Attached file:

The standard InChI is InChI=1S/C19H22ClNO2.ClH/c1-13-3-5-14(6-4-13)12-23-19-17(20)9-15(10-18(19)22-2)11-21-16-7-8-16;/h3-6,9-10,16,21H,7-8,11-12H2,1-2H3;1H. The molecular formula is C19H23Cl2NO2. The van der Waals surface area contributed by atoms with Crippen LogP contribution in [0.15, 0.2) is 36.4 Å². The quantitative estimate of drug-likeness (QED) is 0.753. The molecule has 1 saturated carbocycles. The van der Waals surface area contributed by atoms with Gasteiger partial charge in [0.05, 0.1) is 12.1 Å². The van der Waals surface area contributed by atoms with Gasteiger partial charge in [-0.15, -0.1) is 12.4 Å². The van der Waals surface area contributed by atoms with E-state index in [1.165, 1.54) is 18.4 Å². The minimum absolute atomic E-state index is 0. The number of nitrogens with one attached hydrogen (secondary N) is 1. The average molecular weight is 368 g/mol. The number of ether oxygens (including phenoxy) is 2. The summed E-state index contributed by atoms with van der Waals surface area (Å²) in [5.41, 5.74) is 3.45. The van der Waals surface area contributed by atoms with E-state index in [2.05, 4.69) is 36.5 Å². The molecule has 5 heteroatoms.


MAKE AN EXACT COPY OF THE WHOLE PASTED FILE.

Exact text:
The standard InChI is InChI=1S/C19H22ClNO2.ClH/c1-13-3-5-14(6-4-13)12-23-19-17(20)9-15(10-18(19)22-2)11-21-16-7-8-16;/h3-6,9-10,16,21H,7-8,11-12H2,1-2H3;1H. The molecular formula is C19H23Cl2NO2. The van der Waals surface area contributed by atoms with Crippen LogP contribution in [0.15, 0.2) is 36.4 Å². The quantitative estimate of drug-likeness (QED) is 0.753. The molecule has 1 saturated carbocycles. The van der Waals surface area contributed by atoms with Gasteiger partial charge in [0.05, 0.1) is 12.1 Å². The van der Waals surface area contributed by atoms with Gasteiger partial charge in [-0.15, -0.1) is 12.4 Å². The van der Waals surface area contributed by atoms with E-state index in [1.165, 1.54) is 18.4 Å². The minimum absolute atomic E-state index is 0. The number of nitrogens with one attached hydrogen (secondary N) is 1. The average molecular weight is 368 g/mol. The number of ether oxygens (including phenoxy) is 2. The summed E-state index contributed by atoms with van der Waals surface area (Å²) in [5.41, 5.74) is 3.45. The van der Waals surface area contributed by atoms with E-state index in [2.05, 4.69) is 36.5 Å². The molecule has 5 heteroatoms.